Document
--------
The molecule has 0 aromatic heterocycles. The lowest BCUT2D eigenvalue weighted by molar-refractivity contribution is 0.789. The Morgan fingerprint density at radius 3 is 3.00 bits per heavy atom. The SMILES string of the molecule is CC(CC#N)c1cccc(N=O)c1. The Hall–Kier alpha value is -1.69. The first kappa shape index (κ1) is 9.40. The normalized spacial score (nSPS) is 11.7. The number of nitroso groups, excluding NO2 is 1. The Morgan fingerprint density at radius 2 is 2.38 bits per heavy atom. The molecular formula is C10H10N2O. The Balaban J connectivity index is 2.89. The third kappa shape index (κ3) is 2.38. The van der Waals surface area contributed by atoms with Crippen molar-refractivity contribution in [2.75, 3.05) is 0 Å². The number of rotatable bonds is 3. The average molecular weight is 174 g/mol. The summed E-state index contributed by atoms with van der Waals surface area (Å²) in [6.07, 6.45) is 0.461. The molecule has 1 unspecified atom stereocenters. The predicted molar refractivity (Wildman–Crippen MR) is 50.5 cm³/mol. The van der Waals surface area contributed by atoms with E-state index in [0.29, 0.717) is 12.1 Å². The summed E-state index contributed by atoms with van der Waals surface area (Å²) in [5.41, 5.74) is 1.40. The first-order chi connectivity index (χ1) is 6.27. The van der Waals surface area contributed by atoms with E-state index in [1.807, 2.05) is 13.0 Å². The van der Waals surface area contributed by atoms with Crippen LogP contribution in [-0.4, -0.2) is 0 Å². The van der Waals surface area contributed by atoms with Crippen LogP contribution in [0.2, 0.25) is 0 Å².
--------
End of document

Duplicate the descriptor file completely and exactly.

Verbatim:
The molecule has 0 aromatic heterocycles. The lowest BCUT2D eigenvalue weighted by molar-refractivity contribution is 0.789. The Morgan fingerprint density at radius 3 is 3.00 bits per heavy atom. The SMILES string of the molecule is CC(CC#N)c1cccc(N=O)c1. The Hall–Kier alpha value is -1.69. The first kappa shape index (κ1) is 9.40. The normalized spacial score (nSPS) is 11.7. The number of nitroso groups, excluding NO2 is 1. The Morgan fingerprint density at radius 2 is 2.38 bits per heavy atom. The molecular formula is C10H10N2O. The Balaban J connectivity index is 2.89. The third kappa shape index (κ3) is 2.38. The van der Waals surface area contributed by atoms with Crippen molar-refractivity contribution in [2.75, 3.05) is 0 Å². The number of rotatable bonds is 3. The average molecular weight is 174 g/mol. The summed E-state index contributed by atoms with van der Waals surface area (Å²) in [6.07, 6.45) is 0.461. The molecule has 1 unspecified atom stereocenters. The predicted molar refractivity (Wildman–Crippen MR) is 50.5 cm³/mol. The van der Waals surface area contributed by atoms with E-state index in [0.29, 0.717) is 12.1 Å². The summed E-state index contributed by atoms with van der Waals surface area (Å²) in [5.41, 5.74) is 1.40. The first-order chi connectivity index (χ1) is 6.27. The van der Waals surface area contributed by atoms with E-state index in [1.807, 2.05) is 13.0 Å². The van der Waals surface area contributed by atoms with Crippen LogP contribution in [-0.4, -0.2) is 0 Å². The van der Waals surface area contributed by atoms with Crippen LogP contribution in [0.2, 0.25) is 0 Å².